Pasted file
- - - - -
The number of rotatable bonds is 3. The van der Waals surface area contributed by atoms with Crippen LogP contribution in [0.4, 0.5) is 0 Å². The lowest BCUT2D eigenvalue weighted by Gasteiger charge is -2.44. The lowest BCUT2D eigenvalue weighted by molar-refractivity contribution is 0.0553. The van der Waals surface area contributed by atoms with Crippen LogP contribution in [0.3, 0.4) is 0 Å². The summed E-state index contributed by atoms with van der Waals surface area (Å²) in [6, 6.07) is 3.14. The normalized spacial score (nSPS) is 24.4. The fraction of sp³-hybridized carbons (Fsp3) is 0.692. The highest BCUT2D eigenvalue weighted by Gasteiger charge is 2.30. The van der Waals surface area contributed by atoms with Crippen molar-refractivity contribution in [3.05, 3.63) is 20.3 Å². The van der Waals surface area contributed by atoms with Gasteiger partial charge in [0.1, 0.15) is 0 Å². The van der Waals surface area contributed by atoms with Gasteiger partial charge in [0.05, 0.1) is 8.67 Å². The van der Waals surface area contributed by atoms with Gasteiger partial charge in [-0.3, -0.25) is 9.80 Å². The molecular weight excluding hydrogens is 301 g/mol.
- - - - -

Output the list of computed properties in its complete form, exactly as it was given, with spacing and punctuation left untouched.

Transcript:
The number of rotatable bonds is 3. The van der Waals surface area contributed by atoms with Crippen LogP contribution in [0.4, 0.5) is 0 Å². The lowest BCUT2D eigenvalue weighted by Gasteiger charge is -2.44. The lowest BCUT2D eigenvalue weighted by molar-refractivity contribution is 0.0553. The van der Waals surface area contributed by atoms with Crippen LogP contribution in [0.3, 0.4) is 0 Å². The summed E-state index contributed by atoms with van der Waals surface area (Å²) in [6, 6.07) is 3.14. The normalized spacial score (nSPS) is 24.4. The fraction of sp³-hybridized carbons (Fsp3) is 0.692. The highest BCUT2D eigenvalue weighted by Gasteiger charge is 2.30. The van der Waals surface area contributed by atoms with Crippen molar-refractivity contribution in [3.05, 3.63) is 20.3 Å². The van der Waals surface area contributed by atoms with Gasteiger partial charge in [0.1, 0.15) is 0 Å². The van der Waals surface area contributed by atoms with Gasteiger partial charge in [0.05, 0.1) is 8.67 Å². The van der Waals surface area contributed by atoms with Gasteiger partial charge in [-0.3, -0.25) is 9.80 Å². The molecular weight excluding hydrogens is 301 g/mol.